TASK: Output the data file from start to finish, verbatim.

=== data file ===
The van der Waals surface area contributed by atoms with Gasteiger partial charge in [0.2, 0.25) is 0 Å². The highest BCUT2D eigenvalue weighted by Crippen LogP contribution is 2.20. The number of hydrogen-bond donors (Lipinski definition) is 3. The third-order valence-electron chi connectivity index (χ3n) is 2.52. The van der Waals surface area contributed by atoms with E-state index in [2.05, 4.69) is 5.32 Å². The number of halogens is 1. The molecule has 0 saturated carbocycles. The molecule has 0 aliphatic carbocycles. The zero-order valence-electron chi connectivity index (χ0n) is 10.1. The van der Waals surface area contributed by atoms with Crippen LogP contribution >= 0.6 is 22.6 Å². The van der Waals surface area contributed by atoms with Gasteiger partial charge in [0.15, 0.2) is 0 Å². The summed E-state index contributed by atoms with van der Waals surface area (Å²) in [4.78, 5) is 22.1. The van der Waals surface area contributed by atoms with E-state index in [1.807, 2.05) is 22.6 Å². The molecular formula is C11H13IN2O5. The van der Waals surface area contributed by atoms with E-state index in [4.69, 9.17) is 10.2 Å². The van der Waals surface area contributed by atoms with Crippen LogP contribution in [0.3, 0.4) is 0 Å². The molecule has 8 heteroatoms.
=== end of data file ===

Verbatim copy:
The van der Waals surface area contributed by atoms with Gasteiger partial charge in [0.2, 0.25) is 0 Å². The highest BCUT2D eigenvalue weighted by Crippen LogP contribution is 2.20. The number of hydrogen-bond donors (Lipinski definition) is 3. The third-order valence-electron chi connectivity index (χ3n) is 2.52. The van der Waals surface area contributed by atoms with E-state index in [2.05, 4.69) is 5.32 Å². The number of halogens is 1. The molecule has 0 saturated carbocycles. The molecule has 0 aliphatic carbocycles. The zero-order valence-electron chi connectivity index (χ0n) is 10.1. The van der Waals surface area contributed by atoms with Crippen LogP contribution >= 0.6 is 22.6 Å². The van der Waals surface area contributed by atoms with Gasteiger partial charge in [0.15, 0.2) is 0 Å². The summed E-state index contributed by atoms with van der Waals surface area (Å²) in [4.78, 5) is 22.1. The van der Waals surface area contributed by atoms with E-state index in [1.807, 2.05) is 22.6 Å². The molecular formula is C11H13IN2O5. The van der Waals surface area contributed by atoms with E-state index in [4.69, 9.17) is 10.2 Å². The van der Waals surface area contributed by atoms with Crippen LogP contribution in [0.3, 0.4) is 0 Å². The molecule has 8 heteroatoms.